Sherry says Pakistan doesn’t criminalise violence

Headline Sherry says Pakistan doesn’t criminalise violence

Chairperson Foreign Affairs Senate Standing Committee and Pakistan People’s Party (PPP) Vice President Senator Sherry Rehman said that currently, the country has no law that explicitly defines and criminalises torture.

She thanked her fellow senators for their assistance to pass her well-known “Torture and Custodial Death (Prevention and Punishment) Bill 2021.”

Rehman said that as a signatory to the international treaties, it is an obligation upon Pakistan to criminalise torture but it is surprising that there is currently no existing law in Pakistan that criminalises or explicitly defines torture.

This legislation, now, will provide a comprehensive definition of torture – delineating its various constituent elements.

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Experts say that this is a substantive law that stipulates penalties for torture ranging from fine to imprisonment. This is a much-needed law that is long due and will protect the lives and dignity of people.

The PPP senator recalled that the torture by police continues to remain widespread due to privilege enjoyed by the perpetrators which in turn is serviced by socio-cultural acceptance of violence, legal, and procedural loopholes and lack of nonpartisan oversight of the police.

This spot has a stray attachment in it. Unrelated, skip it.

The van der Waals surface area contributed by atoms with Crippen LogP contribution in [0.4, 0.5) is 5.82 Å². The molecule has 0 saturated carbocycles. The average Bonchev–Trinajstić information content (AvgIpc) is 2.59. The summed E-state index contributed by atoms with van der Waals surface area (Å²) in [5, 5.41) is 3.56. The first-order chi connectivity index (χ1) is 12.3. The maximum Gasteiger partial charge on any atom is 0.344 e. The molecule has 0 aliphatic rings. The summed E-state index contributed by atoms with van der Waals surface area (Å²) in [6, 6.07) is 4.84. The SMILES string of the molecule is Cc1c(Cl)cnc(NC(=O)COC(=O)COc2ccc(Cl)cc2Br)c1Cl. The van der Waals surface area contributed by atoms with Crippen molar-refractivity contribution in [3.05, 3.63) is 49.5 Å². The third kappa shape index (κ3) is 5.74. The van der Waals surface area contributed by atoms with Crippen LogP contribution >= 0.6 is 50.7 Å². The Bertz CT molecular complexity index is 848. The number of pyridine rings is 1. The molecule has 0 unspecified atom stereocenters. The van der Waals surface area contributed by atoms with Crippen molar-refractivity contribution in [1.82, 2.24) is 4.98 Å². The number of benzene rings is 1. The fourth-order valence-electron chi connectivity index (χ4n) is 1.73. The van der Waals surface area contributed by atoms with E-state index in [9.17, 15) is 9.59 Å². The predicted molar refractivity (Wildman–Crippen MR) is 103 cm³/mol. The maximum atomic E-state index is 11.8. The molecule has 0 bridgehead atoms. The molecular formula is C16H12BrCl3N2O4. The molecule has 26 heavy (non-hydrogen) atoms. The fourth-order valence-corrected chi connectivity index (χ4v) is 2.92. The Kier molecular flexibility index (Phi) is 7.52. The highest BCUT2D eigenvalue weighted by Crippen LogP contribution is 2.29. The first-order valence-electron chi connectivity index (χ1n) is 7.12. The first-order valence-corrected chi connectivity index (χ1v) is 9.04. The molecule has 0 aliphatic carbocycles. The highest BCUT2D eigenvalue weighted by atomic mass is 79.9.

The bill outlines custody and states that a person shall be in custody during search, arrest and seizure proceedings, effectively stretching protection against torture to those who are examined by police officials.

Custody, here, includes “judicial custody” and all forms of permanent and temporary restraint.

Sherry said torture in custody is used to obtain confessions from people, whether in vulnerable members of society in general or the criminal justice system, especially those with no links in the corridors of power.

It, however, highlights protocols regarding proper protection from officials, who might have filed a complaint against.

This bill highlights certain practices of torture used exclusively against female victims and addresses all aspects of it meticulously.

“It defines and criminalises torture, custodial sexual violence, custodial death, and prescribes penalties for it,” she said, discussing the salient features of the bill.

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